Iris's Reviews > Gilgamesh: A New Rendering in English Verse

Gilgamesh by Anonymous
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Oct 04, 09

bookshelves: school-reading, mythology
Read in September, 2009

** spoiler alert ** This version of Gilgamesh is a very readable retelling of the ancient Sumerian and Babylonian tale of Gilgamesh, the hero-king of Uruk. It is a tale for adults. If this were a movie, I would rate it R for sex.

Gilgamesh is immoral. He is powerful and no woman is safe from him. To counter him, the gods send another powerful man, Enkidu. Enkidu helps direct Gilgamesh's power to more warrior-like conquests. However, their actions are still self-centered and bring troubles to the general populace. Eventually the gods decide either Enkidu or Gilgamesh must die. Enkidu is selected by chance. Enkidu faces an underworld of darkness and dirt.

After Enkidu's death, Gilgamesh seeks to avoid the same fate himself. He has heard that Utnapishtim has survived a great flood and received eternal life. He seeks him out for the secret of eternal life. Utnapishtim requires Gilgamesh to stay awake for six nights and seven days to prove himself worthy. Gilgamesh is unable to do it, and returns to Uruk. Gilgamesh seems to finally find some satisfaction in the greatness of the city he built.

This story is like many modern novels that reject a purposeful, loving, personal God and end with hopelessness. There are gods in Gilgamesh but they are selfish, humanized gods. Strength seems to be the trait the Sumerians and Babylonians most admired, but it was insufficient to earn Gilgamesh eternal life. The friendship between Gilgamesh and Enkidu is probably the best aspect of the book. "Two people, companions, they can prevail together." There is strength in friendship, but as Gilgamesh and Enkidu learned, that strength does not extend past death.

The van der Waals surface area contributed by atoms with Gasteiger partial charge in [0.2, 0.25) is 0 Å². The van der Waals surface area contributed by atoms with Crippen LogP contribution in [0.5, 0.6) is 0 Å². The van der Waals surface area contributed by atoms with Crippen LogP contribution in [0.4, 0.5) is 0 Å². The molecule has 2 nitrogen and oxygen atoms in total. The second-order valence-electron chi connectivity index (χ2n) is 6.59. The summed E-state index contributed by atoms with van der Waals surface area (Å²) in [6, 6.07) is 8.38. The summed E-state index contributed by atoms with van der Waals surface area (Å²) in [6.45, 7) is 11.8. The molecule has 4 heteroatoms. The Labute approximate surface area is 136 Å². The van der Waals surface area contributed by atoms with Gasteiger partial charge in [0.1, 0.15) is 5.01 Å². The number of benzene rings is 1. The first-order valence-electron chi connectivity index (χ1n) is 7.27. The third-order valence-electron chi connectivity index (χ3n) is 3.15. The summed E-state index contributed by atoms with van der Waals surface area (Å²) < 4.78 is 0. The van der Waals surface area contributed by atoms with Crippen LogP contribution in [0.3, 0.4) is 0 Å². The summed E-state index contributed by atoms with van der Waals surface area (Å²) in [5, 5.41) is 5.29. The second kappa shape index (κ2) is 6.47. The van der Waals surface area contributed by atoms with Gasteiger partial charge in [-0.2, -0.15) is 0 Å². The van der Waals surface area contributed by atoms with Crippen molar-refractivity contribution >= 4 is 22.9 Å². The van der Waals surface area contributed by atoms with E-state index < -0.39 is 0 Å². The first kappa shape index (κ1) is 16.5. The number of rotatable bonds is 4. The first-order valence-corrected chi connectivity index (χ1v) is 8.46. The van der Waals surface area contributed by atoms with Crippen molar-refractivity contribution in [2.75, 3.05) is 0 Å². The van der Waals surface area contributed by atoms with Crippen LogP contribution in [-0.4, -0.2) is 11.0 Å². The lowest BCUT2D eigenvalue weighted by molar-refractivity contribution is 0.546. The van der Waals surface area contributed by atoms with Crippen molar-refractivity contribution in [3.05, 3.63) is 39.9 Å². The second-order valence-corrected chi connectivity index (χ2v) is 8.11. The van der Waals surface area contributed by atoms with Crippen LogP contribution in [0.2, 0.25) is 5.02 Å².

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Comments (showing 1-5 of 5) (5 new)

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message 1: by Megan (new) - added it

Megan Larson Hi Iris--thank you for your review! I had no idea that you were interested in ancient literature (I am rather intimidated by it myself)...what made you decide to read this? I have it on my book list for my classical reeducation, but it will be a few years before I get back to the ancients again.


Iris I have been using the classical approach in our homeschooling. We have been cycling through literature in four year groupings. My oldest and I are starting our third time through. That has made some of this literature more approachable. Four years ago we read a children's version of Gilgamesh. I also use some guides. Veritas Press has a series of Omnibus books that provide a Christian viewpoint for much of the literature we read.

I have been impressed with the Medieval literature you have been reading and the thought you put into it. That is the time period I least care for.


message 3: by Megan (new) - added it

Megan Larson Well, isn't that something? I had no idea you were a homeschooling mom, using the classical method no less! :) My elder daughter is three, so we're just starting preschool, but I'm trying to prepare myself to give my children a classial Christian education at home. Our homeschool is called Gloria Deo Classical School. I'm going to make a sign. :)


Charlotte Sofia You think that Gilgamesh ends with hopelessness? Hm, interesting take. I think the most common interpretation (or at least the only one I've come across) is that it's essentially a "happy" ending in that Gilgamesh accepts his mortality, takes the advice of Uta-napishti and returns back to admire his mortal take on immortality: a monument for his city. However, I'll definitely consider the thought of hopelessness and read the ending again.


message 5: by Spacedboy (new)

Spacedboy Hmmmm. "...they are selfish humanized gods." As compared to what? The god in the bible? Yahweh comes across as pretty childish himself. Killing and pillaging his way through the old testament in the name of his own jealousy, having a brief moment of compassion through the gospels,and right back to killing his way through the book of Revelation.


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